Call for Papers: Book on Circumcision in Jewish Law and Life
Circumcision has been understood as a marker of Jewish identity and as a sign of covenant between the Jewish male and his Creator. This book will trace the significance of circumcision in practice and ritual across Jewish history and within contemporary Jewish communities. It will present historical, anthropological, psychological, and sociological scholarship as well as the personal perspectives of contemporary women and men. We are looking for papers on a wide range of issues relating to this topic. Some of the questions we envision this book addressing are:
What factors in the cultural context of the ancient Israelites contributed to the establishment of infant male circumcision as a universal obligation?
How did the circumcision ritual evolve in rabbinic Judaism?
Did the medicalization of circumcision in the modern era change meaning and practice?
Given the blood-ritual aspects of traditional circumcision, how can we understand its relationship to rituals surrounding the blood of menstruation and childbirth?
What are the differences in the significance of circumcision to various Jewish communities?
Are there gender differences in the conceptualization of the ritual or acceptance of the practice?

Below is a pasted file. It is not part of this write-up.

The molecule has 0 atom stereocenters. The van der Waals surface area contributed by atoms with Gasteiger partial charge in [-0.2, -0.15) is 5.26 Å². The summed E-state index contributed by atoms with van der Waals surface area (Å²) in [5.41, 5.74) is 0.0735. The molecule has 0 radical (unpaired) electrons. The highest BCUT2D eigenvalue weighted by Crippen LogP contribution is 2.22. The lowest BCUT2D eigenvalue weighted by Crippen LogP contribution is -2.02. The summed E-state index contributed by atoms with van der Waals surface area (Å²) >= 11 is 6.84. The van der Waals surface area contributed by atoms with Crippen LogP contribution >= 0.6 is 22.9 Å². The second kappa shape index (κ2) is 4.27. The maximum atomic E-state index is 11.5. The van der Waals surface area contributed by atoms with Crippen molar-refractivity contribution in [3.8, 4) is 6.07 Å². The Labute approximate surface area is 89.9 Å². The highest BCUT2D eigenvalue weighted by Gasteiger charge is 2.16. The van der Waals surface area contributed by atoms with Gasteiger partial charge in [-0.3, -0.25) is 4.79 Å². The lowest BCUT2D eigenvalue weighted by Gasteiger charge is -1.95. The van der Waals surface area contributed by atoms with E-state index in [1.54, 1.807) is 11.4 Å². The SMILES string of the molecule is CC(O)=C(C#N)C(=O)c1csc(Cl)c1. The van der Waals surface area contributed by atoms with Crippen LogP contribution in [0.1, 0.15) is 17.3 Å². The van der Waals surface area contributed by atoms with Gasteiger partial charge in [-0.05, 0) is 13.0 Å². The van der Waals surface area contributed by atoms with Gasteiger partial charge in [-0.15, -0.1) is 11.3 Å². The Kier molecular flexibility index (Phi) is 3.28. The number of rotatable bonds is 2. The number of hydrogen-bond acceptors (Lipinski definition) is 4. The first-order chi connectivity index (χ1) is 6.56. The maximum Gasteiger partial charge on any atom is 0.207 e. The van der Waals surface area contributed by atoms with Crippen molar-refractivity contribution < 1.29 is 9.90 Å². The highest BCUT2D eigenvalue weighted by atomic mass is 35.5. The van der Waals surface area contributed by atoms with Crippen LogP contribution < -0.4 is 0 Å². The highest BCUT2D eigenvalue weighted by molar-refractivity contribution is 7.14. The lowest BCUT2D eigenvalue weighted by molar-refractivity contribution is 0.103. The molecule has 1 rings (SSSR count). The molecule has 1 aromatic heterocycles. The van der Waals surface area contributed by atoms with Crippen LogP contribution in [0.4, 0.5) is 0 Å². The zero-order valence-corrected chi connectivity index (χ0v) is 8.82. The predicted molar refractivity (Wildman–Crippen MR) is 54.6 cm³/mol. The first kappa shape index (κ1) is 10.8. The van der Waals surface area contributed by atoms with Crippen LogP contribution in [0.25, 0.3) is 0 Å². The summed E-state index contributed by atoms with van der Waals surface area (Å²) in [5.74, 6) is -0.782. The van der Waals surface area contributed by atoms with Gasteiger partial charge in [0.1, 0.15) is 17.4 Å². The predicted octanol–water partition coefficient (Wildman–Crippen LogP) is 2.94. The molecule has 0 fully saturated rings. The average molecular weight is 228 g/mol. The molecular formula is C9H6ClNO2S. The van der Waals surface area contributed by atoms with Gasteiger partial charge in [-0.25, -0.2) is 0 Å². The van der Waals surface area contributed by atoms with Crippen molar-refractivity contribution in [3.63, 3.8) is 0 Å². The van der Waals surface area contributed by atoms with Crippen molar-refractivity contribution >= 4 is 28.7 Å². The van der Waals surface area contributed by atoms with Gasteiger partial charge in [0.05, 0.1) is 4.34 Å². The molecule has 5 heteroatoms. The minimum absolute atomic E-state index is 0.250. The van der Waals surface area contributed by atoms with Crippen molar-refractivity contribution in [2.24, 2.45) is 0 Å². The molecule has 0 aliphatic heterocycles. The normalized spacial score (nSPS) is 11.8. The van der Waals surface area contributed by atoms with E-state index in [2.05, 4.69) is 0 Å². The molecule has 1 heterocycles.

Has the feminist consciousness generated ambivalence about circumcision as the marker of Jewish identity?
How will the current medical and general debate about routine infant circumcision in the wider American society affect Jewish attitudes and practice?
Please contact Rahel Wasserfall, Ph.D. or Elizabeth Mark, Ph.D., Scholars-in-Residence, Women's Studies, Brandeis University.
Email: email@example.com or firstname.lastname@example.org.
Rahel Wasserfall is a French-born, Israeli-raised anthropologist whose edited collection Women and Water: Menstruation in Jewish Law and Life was published by University Press of New England, 1999. Elizabeth Mark is a psychologist in clinical practice, formerly a Clinical Instructor in Psychology at Harvard Medical School, who writes on biblical texts from a psychological perspective.
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